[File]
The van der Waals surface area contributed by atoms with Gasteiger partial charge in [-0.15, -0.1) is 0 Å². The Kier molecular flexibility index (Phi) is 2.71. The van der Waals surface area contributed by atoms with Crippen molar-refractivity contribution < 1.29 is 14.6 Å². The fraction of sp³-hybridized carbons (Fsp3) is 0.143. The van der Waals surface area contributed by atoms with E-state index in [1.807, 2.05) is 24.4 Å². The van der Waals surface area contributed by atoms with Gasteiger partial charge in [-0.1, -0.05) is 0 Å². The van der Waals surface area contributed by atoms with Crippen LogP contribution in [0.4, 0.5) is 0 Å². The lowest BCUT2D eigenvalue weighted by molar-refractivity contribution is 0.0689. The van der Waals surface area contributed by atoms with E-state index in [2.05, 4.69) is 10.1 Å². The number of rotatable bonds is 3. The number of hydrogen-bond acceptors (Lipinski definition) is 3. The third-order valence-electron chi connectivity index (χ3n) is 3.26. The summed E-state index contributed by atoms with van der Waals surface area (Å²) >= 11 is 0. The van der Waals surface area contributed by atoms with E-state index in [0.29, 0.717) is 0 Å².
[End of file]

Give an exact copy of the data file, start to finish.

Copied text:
The van der Waals surface area contributed by atoms with Gasteiger partial charge in [-0.15, -0.1) is 0 Å². The Kier molecular flexibility index (Phi) is 2.71. The van der Waals surface area contributed by atoms with Crippen molar-refractivity contribution < 1.29 is 14.6 Å². The fraction of sp³-hybridized carbons (Fsp3) is 0.143. The van der Waals surface area contributed by atoms with E-state index in [1.807, 2.05) is 24.4 Å². The van der Waals surface area contributed by atoms with Gasteiger partial charge in [-0.1, -0.05) is 0 Å². The van der Waals surface area contributed by atoms with Crippen LogP contribution in [0.4, 0.5) is 0 Å². The lowest BCUT2D eigenvalue weighted by molar-refractivity contribution is 0.0689. The van der Waals surface area contributed by atoms with E-state index in [2.05, 4.69) is 10.1 Å². The number of rotatable bonds is 3. The number of hydrogen-bond acceptors (Lipinski definition) is 3. The third-order valence-electron chi connectivity index (χ3n) is 3.26. The summed E-state index contributed by atoms with van der Waals surface area (Å²) >= 11 is 0. The van der Waals surface area contributed by atoms with E-state index in [0.29, 0.717) is 0 Å².